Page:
Emergency Contraception

July 13, 2011

Each year there are millions of unplanned, and often unwanted, pregnancies due to lack of contraception or contraception failure. We have all read about the epidemic of teen pregnancies in the United States and other countries.

Each year there are millions of unplanned, and often unwanted, pregnancies due to lack of contraception or contraception failure. We have all read about the epidemic of teen pregnancies in the United States and other countries. Unplanned pregnancy can occur with other age groups as well, particularly women in their 40s. Although effective contraception is readily available there are times when, for example, a condom will break or a woman forgets to take her birth control pills. Emergency contraception provides a safe and effective emergency method for birth control in these situations.

There are a number of emergency contraception methods available. Each method is effective, but requires use within 72 hours (3 days) of sexual intercourse. Furthermore, although effective, none of these methods is as effective as the regular use of birth control, such as oral contraceptives, Depo-Provera, or condoms, so emergency contraception should not be used as a routine contraceptive method. In fact, daily use of the birth control pill prevents 97-99% of pregnancies, while the emergency method prevents about 75% of pregnancies. Thus, as the name implies, emergency contraception is for "emergency" use only.

When a woman is concerned about contraceptive failure, or has unprotected sexual intercourse, there are a few basic steps necessary before emergency contraception is taken. Patients who are already established with a physician or other health care provider should simply phone the office that day (or the next morning) and request emergency contraception. Most doctors will require a pregnancy test to insure you are not already pregnant from intercourse that occurred over the past few months. Some will require a physical exam, but this is not universal. Patients without a doctor may consider calling a local Planned Parenthood or similar office to receive a prescription for the medication. Another alternative is to visit the Web site at http://ec.princeton.edu/  or call the Reproductive Health Technologies Project at their 24-hour, toll-free number: 1-800-NOT-2LATE for information on emergency contraception providers in your area. Both of these resources are currently free and provide information in both Spanish and English. Please note that since this method is effective within 72 hours that it is almost never necessary to visit the emergency department or phone your health care provider right after the unprotected intercourse just to obtain emergency contraception. Simply phone when the office opens, or, on weekends, contact the answering service during the day.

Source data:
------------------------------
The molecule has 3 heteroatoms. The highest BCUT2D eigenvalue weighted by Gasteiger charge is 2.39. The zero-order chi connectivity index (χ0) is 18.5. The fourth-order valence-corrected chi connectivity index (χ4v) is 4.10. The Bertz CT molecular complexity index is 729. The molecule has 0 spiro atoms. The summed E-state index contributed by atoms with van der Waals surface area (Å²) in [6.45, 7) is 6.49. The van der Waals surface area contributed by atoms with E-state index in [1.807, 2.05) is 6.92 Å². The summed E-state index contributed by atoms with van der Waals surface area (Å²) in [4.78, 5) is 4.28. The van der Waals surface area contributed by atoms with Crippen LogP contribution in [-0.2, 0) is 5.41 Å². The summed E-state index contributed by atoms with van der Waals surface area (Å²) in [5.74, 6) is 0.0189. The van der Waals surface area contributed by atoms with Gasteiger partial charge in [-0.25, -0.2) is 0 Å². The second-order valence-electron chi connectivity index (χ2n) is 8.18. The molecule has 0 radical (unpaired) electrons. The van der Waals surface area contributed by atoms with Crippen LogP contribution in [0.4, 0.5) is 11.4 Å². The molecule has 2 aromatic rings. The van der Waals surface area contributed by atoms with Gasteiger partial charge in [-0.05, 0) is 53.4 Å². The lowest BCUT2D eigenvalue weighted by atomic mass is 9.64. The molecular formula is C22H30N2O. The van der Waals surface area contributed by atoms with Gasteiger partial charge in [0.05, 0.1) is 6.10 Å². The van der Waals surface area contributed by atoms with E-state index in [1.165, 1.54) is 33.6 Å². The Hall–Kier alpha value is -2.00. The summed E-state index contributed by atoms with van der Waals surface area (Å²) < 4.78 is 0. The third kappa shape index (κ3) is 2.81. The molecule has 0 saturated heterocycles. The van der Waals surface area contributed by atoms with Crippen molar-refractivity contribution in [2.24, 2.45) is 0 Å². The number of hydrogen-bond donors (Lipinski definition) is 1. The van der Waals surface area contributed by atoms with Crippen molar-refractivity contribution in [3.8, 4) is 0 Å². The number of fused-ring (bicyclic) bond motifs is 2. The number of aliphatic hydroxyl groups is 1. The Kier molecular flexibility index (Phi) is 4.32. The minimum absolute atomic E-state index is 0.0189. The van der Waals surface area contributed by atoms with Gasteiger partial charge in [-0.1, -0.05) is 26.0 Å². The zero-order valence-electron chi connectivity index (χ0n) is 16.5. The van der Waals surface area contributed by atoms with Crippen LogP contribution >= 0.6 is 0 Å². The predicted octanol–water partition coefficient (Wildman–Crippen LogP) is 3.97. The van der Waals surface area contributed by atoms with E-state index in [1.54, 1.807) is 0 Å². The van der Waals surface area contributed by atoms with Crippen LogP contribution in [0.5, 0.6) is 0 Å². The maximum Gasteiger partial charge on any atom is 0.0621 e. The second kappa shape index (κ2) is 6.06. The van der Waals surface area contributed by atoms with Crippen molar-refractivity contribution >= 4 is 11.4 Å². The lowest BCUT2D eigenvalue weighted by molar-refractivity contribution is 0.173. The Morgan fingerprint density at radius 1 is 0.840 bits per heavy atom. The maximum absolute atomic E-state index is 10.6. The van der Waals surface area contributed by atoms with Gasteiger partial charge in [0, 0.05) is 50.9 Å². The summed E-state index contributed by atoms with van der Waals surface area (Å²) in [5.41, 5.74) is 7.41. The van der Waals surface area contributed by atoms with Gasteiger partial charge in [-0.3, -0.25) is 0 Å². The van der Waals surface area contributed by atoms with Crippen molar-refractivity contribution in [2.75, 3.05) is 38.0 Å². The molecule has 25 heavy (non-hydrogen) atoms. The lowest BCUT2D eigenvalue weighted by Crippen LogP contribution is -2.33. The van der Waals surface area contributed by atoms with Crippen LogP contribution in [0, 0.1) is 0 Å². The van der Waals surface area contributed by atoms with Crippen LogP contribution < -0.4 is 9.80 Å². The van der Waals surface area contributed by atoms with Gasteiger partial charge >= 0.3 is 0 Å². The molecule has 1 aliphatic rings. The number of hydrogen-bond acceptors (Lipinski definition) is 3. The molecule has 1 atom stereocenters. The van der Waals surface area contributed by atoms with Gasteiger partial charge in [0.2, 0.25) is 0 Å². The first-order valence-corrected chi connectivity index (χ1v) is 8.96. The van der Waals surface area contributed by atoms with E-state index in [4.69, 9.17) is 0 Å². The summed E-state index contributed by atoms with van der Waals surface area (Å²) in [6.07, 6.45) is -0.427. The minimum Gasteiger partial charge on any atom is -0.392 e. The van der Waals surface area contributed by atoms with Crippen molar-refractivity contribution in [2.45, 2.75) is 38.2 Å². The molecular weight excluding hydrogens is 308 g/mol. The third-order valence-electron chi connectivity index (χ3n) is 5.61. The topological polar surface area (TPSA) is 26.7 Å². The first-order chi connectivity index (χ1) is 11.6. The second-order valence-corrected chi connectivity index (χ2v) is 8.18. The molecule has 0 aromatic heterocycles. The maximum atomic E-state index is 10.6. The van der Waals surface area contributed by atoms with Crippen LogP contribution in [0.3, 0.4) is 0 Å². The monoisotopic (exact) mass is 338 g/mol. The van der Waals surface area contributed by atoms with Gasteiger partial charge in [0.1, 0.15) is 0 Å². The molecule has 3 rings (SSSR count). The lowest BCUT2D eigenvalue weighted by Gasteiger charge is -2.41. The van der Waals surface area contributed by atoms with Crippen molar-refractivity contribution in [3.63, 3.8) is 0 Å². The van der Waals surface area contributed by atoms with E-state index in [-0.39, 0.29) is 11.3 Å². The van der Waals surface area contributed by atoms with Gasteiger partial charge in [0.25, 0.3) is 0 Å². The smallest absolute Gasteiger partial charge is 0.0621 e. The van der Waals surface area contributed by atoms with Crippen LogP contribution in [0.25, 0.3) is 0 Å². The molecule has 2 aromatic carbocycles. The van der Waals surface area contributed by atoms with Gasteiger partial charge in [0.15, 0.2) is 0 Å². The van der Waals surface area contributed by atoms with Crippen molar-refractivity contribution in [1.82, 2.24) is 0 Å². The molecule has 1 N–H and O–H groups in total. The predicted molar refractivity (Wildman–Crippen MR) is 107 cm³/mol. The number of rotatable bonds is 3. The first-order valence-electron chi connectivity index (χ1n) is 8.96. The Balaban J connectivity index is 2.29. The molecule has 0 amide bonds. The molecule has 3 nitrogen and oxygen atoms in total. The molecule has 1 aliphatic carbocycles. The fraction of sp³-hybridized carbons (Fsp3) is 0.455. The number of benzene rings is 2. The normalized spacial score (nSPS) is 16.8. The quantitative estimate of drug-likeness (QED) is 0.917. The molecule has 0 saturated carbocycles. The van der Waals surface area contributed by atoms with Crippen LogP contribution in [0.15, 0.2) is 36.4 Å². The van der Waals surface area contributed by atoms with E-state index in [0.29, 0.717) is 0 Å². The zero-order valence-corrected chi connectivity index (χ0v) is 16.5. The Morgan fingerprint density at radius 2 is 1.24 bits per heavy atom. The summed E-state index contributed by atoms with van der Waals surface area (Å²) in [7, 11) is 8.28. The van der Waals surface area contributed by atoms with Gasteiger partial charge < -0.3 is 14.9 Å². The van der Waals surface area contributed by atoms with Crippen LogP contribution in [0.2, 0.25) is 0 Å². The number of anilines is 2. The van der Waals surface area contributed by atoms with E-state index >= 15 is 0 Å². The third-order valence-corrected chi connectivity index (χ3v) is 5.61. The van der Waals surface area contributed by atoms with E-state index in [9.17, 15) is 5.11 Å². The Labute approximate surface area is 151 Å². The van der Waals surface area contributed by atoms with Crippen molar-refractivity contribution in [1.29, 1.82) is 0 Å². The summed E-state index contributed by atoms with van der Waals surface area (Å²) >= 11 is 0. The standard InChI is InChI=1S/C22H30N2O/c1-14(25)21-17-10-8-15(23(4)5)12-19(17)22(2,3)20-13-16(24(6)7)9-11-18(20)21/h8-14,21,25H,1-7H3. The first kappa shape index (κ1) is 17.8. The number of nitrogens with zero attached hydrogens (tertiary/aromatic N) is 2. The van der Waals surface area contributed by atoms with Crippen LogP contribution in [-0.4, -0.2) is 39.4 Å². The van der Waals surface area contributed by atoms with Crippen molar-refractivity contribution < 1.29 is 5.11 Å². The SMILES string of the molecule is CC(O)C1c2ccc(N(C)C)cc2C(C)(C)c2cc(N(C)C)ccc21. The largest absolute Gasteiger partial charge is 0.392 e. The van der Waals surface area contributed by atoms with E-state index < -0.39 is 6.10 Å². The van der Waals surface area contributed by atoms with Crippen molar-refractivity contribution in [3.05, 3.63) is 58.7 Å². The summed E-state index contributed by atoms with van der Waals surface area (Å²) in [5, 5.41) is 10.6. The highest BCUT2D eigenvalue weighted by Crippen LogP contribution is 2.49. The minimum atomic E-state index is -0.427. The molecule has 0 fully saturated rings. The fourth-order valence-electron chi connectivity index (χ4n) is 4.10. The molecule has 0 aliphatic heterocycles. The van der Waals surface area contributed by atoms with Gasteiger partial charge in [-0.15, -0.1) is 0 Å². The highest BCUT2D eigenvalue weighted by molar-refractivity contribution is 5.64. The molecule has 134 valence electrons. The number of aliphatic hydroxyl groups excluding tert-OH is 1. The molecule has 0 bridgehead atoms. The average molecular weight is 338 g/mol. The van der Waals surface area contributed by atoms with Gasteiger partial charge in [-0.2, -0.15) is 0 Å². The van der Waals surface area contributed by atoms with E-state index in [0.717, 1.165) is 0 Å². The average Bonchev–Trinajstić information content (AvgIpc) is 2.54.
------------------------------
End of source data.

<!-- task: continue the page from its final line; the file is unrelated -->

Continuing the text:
The most common method of emergency contraception is the "Yuzpe" method, named after a Canadian gynecologist. This method involves taking a specific number of birth control pills 12 hours apart. It is thought to work in two ways. The first is to render the inside lining of the uterus inhospitable to the egg. The microscopic egg passes out of the body unnoticed. This method also may block ovulation so that the ovary does not release an egg at all. Therefore, although the Yuzpe method may prevent an egg from being released, there are some cases where an egg is already fertilized and is prevented from implanting in the uterus. This may have personal or religious implications for the patient considering this method. As this method is quite safe, any woman who is not already pregnant can use this method within 72 hours of unprotected intercourse. Women taking other medications or being treated for medical problems should always discuss new medications with their doctor.

All medications have potential side effects. The Yuzpe method can cause nausea in some women, so you may wish to ask your physician or health care provider for an anti nausea medication just in case. You should expect a menstrual period within 21 days of taking the pills, and if one does not occur then there is a chance the medication did not work and you are pregnant. In this case a thorough evaluation is in order to rule out pregnancy. An important point is that even after taking emergency contraception you should strongly consider resuming, or starting, regular contraception, as emergency contraception is not nearly as effective as the regular use of birth control.

Regular use of contraception is the best form of birth control other than sexual abstinence. However, the Yuzpe method of emergency contraception can theoretically prevent almost 2 million unplanned pregnancies each year in the United States alone. Experts predict that increased public knowledge of this method will lead to about 800,000 fewer medical abortions each year. Hopefully increased knowledge of emergency contraception will prevent many unplanned pregnancies.